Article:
Monday, May 10, 2010

Legend Lena Horne Passes Away at 92



At the African-American Books Examiner,
Two Books on Lena Horne

The New York Times and other news sources report that Lena Horne died last night, Sunday, Mother's Day 2010.

Lena Horne, who was the first black performer to be signed to a long-term contract by a major Hollywood studio and who went on to achieve international fame as a singer, died on Sunday night at New York-Presbyterian/Weill Cornell Medical Center in New York. She was 92 and lived in Manhattan.

Her death was announced by her son-in-law, Kevin Buckley.

Ms. Horne might have become a major movie star, but she was born 50 years too early, and languished at MGM in the 1940s because of the color of her skin, although she was so light-skinned that, when she was a child, other black children had taunted her, accusing her of having a “white daddy.” ... Read Obituary at NYT
The NYT obituary continues with facts about her life such as her marriage in 1947 to Lennie Hayton, a white man. They were married in France and the union was kept secret for three years, according to the Times. I think most of the pieces you'll read about her life will talk about her great beauty and talent and how her success was limited by her being born during segregation. Still, Ms. Horne lived fully.

Her death, nevertheless, struck me more deeply than expected because two days ago I was looking at photos of her, thinking how well she's been doing in her 90s, and then the thought crossed my mind that she wouldn't be with us much longer. When I saw this news on my Blackberry, I leapt up and went to my computer to share this quick post, acknowledging her life. She was something else, very classy.

I still prefer her rendition of "Stormy Weather," from the 1943 movie by the same name, over other versions. I'm a fan of musicals, and after watching so much Fred Astaire and Ginger Rogers, Gene Kelly and Cyd Charisse, I glued myself to the TV if I saw black people in a Hollywood musical.

The AP obituary includes a story I've heard elsewhere about Max Factor creating a make-up just for her:
A movie offer from MGM came when she headlined a show at the Little Troc nightclub with the Katherine Dunham dancers in 1942.

Her success led some blacks to accuse Horne of trying to "pass" in a white world with her light complexion. Max Factor even developed an "Egyptian" makeup shade especially for the budding actress while she was at MGM.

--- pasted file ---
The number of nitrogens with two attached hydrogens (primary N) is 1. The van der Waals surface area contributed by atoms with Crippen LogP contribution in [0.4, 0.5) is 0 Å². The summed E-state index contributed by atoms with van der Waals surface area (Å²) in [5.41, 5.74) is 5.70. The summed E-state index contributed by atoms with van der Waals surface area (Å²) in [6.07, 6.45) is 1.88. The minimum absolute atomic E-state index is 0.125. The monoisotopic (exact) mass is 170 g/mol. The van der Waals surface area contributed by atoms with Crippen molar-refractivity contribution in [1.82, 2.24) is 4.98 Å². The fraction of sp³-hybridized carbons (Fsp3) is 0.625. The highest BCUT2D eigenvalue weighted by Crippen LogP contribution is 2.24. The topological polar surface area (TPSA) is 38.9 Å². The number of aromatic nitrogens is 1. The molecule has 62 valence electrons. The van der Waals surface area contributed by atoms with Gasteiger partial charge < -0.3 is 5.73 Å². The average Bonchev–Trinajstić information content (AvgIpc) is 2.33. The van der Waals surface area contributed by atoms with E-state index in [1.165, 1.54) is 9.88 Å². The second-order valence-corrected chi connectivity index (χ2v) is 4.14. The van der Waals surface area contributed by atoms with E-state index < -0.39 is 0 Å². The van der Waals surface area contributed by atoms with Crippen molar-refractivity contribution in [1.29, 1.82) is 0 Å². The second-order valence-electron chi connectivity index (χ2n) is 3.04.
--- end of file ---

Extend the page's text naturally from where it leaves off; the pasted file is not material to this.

But in his book "Gotta Sing Gotta Dance: A Pictorial History of Film Musicals," Kobal wrote that she refused to go along with the studio's efforts to portray her as an exotic Latin American.

"I don't have to be an imitation of a white woman that Hollywood sort of hoped I'd become," Horne once said. "I'm me, and I'm like nobody else."

Horne was only 2 when her grandmother, a prominent member of the Urban League and the National Association for the Advancement of Colored People, enrolled her in the NAACP. But she avoided activism until 1945 when she was entertaining at an Army base and saw German prisoners of war sitting up front while black American soldiers were consigned to the rear.

That pivotal moment channeled her anger into something useful.

She got involved in various social and political organizations and — along with her friendship with Paul Robeson — got her name onto blacklists during the red-hunting McCarthy era.(AP)
My mother always spoke highly of her whenever she came on television in later years as I was growing up.

According to Regret the Error, Entertainment Tonight erroneously reported Ms. Horne's passing December 2008.

I conclude with more videos of her, one on the Dean Martin Show in 1967. This is the Lena I would have grown up seeing. And below that is her 1997 GAP commercial followed by her Rosie O'Donnell interview.





In this 1997 interview, Ms. Horne was about to celebrate her 80th birthday.

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